The Ponte de Vila Ruiva, spanning the river Odivelas near Cuba in the District of Beja, belonged to the ancient Roman road which connected Ossonoba (Faro) and Pax Iulia (Beja) bound for Ebora (Évora) and Augusta Emerita. Ponte de Vila Ruiva presents several construction phases. It is assumed that the original structure, made of granite, dates back to between the 1st century BC and 1st century AD. Reconstructions on the bridge were undertaken in the 5th century and 11th century using ancient and new materials. Ponte de Vila Ruiva is still in use today.
The Ponte dos Três Concelhos, spanning the river Ribeira de Isna, is a three-arched Roman bridge. This bridge was part of a Roman road that connected Augusta Emerita (Merida, Spain) to Conimbriga. It was probably built between the 1st and the 4th century and rebuilt between the 13th and the 14th century.
On the banks of the river Pônsul, ca. 50 km from Castelo Branco, the Roman town of Igaeditania (Idanha-a-Velha) became a municipium in the time of the Flavians. A road from Augusta Emerita to Igaeditania run across the Roman bridge crossing the Pônsul which seems to have been constructed in 5 or 6 AD, when Augustus set the limits of the civitates of the region. Igaeditania was thus an important road centre. The bridge was reconstructed several times across the centuries. What we see now is mainly the result of a reconstruction from Middle Ages.
At Mirobriga Celticorum, a Roman town located south-west of Portugal near the coast, lay a small single-arch bridge that provided access along the west-east road leading to the forum and the Imperial temple of the Roman town. The bridge was made of irregular limestone, opus incertum. The original paving of the bridge is still visible.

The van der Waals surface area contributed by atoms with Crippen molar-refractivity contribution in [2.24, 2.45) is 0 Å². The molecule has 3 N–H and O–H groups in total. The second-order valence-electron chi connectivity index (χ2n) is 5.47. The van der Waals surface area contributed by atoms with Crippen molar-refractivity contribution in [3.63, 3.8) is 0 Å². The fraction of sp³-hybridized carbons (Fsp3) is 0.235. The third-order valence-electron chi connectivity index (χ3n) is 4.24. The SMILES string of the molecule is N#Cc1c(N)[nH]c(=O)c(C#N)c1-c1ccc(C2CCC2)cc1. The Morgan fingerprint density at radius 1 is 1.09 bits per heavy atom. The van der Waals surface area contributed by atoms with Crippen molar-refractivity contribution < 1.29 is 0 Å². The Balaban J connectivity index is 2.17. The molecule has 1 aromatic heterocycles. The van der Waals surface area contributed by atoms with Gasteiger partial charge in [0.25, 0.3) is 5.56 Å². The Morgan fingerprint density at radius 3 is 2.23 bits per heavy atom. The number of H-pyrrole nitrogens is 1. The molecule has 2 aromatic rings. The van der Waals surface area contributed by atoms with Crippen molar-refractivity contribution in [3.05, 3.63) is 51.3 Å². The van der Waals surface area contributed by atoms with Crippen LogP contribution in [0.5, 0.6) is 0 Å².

In Mértola (Roman Myrtilis), an important ancient port on the River Guardiana, stand the remains of imposing piers of a bridge lined up in the late Roman period to give access to a River Tower. The tower controlled one of the most important entries into the city. An access route, built on a solid series of arches, allowed the tower to connect with the interior of the City Walls.
Here is a map of all the Roman bridges covered here. Of course there are more bridges to look for in Portugal, especially in the northern part of the country which I hope to explore soon.
11 thoughts on “Looking for Roman bridges in Lusitania (Portugal)”
Bravo for your site! As you already know, The 2015 Tour de France via bike starts @ Utrecht, formerly Traiectum Holland (see Seattle Times News/found Ancient Roman Road) before reaching Arras France-etc! Sum: Has this event ever reached The Portuguese/Spanish Border as well as – at least – One of The Four Pilgrimage Routes followed by St James (early 50-60’sAD)? Thank-you for your interesting – fantastic article!
Marvellous! I have travelled in Portugal several times, but in a general way, exploring. I am very much aware of the Roman presence in Portugal and have seen several bridges, aqueducts, villas and remains of buildings. I love the way in which you have drawn together the bridges and will link to a post on the Archaeological Museum in Vila Vicosa where there are Roman pieces and mosaics.
Enthralled by ur knowledge, interests and sharing. Please keep up with it. Hadrian wud be proud … or should be.
This is a wonderful site! And we are newly intrigued by these bridges. Great photos also.
Wow! I’m a Roman history nerd, and am relocating to Portugal next year. So glad to have found your site. Really looking forward to marveling at these bridges myself1